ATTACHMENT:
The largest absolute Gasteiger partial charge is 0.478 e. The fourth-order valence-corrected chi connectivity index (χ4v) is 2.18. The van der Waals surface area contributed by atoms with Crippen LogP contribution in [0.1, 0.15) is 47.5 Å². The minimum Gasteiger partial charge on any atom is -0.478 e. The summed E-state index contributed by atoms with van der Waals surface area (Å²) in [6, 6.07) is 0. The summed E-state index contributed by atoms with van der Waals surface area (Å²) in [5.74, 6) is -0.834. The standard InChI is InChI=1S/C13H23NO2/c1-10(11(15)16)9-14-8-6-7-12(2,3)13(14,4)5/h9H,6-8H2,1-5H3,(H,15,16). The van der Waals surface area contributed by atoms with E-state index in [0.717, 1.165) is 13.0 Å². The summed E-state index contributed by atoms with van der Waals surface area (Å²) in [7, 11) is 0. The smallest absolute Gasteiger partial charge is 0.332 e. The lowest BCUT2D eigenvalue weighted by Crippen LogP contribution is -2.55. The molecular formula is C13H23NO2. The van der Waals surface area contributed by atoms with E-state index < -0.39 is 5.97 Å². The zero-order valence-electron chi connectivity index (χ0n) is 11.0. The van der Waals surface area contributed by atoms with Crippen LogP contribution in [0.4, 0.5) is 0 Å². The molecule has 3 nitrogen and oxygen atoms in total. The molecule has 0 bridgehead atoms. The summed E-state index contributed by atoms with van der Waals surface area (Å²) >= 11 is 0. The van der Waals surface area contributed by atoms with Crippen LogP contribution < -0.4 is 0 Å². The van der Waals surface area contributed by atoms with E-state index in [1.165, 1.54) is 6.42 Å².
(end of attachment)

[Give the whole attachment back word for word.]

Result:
The largest absolute Gasteiger partial charge is 0.478 e. The fourth-order valence-corrected chi connectivity index (χ4v) is 2.18. The van der Waals surface area contributed by atoms with Crippen LogP contribution in [0.1, 0.15) is 47.5 Å². The minimum Gasteiger partial charge on any atom is -0.478 e. The summed E-state index contributed by atoms with van der Waals surface area (Å²) in [6, 6.07) is 0. The summed E-state index contributed by atoms with van der Waals surface area (Å²) in [5.74, 6) is -0.834. The standard InChI is InChI=1S/C13H23NO2/c1-10(11(15)16)9-14-8-6-7-12(2,3)13(14,4)5/h9H,6-8H2,1-5H3,(H,15,16). The van der Waals surface area contributed by atoms with E-state index in [0.717, 1.165) is 13.0 Å². The summed E-state index contributed by atoms with van der Waals surface area (Å²) in [7, 11) is 0. The smallest absolute Gasteiger partial charge is 0.332 e. The lowest BCUT2D eigenvalue weighted by Crippen LogP contribution is -2.55. The molecular formula is C13H23NO2. The van der Waals surface area contributed by atoms with E-state index < -0.39 is 5.97 Å². The zero-order valence-electron chi connectivity index (χ0n) is 11.0. The van der Waals surface area contributed by atoms with Crippen LogP contribution in [0.4, 0.5) is 0 Å². The molecule has 3 nitrogen and oxygen atoms in total. The molecule has 0 bridgehead atoms. The summed E-state index contributed by atoms with van der Waals surface area (Å²) >= 11 is 0. The van der Waals surface area contributed by atoms with Crippen LogP contribution < -0.4 is 0 Å². The van der Waals surface area contributed by atoms with E-state index in [1.165, 1.54) is 6.42 Å².